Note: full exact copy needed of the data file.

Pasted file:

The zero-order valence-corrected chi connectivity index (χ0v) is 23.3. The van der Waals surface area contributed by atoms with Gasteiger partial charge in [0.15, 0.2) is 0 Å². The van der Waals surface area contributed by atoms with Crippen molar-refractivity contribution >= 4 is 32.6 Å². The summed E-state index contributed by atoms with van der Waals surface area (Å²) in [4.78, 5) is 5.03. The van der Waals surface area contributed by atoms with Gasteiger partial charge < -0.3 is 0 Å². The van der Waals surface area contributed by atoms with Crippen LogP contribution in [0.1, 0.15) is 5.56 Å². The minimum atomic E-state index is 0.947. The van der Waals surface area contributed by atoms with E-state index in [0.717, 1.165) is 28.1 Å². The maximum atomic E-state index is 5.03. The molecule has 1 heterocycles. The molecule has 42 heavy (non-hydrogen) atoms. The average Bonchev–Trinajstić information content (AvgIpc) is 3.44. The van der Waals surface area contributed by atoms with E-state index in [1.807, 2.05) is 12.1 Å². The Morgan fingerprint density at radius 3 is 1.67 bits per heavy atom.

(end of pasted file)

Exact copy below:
The zero-order valence-corrected chi connectivity index (χ0v) is 23.3. The van der Waals surface area contributed by atoms with Gasteiger partial charge in [0.15, 0.2) is 0 Å². The van der Waals surface area contributed by atoms with Crippen molar-refractivity contribution >= 4 is 32.6 Å². The summed E-state index contributed by atoms with van der Waals surface area (Å²) in [4.78, 5) is 5.03. The van der Waals surface area contributed by atoms with Gasteiger partial charge < -0.3 is 0 Å². The van der Waals surface area contributed by atoms with Crippen LogP contribution in [0.1, 0.15) is 5.56 Å². The minimum atomic E-state index is 0.947. The van der Waals surface area contributed by atoms with E-state index in [0.717, 1.165) is 28.1 Å². The maximum atomic E-state index is 5.03. The molecule has 1 heterocycles. The molecule has 42 heavy (non-hydrogen) atoms. The average Bonchev–Trinajstić information content (AvgIpc) is 3.44. The van der Waals surface area contributed by atoms with E-state index in [1.807, 2.05) is 12.1 Å². The Morgan fingerprint density at radius 3 is 1.67 bits per heavy atom.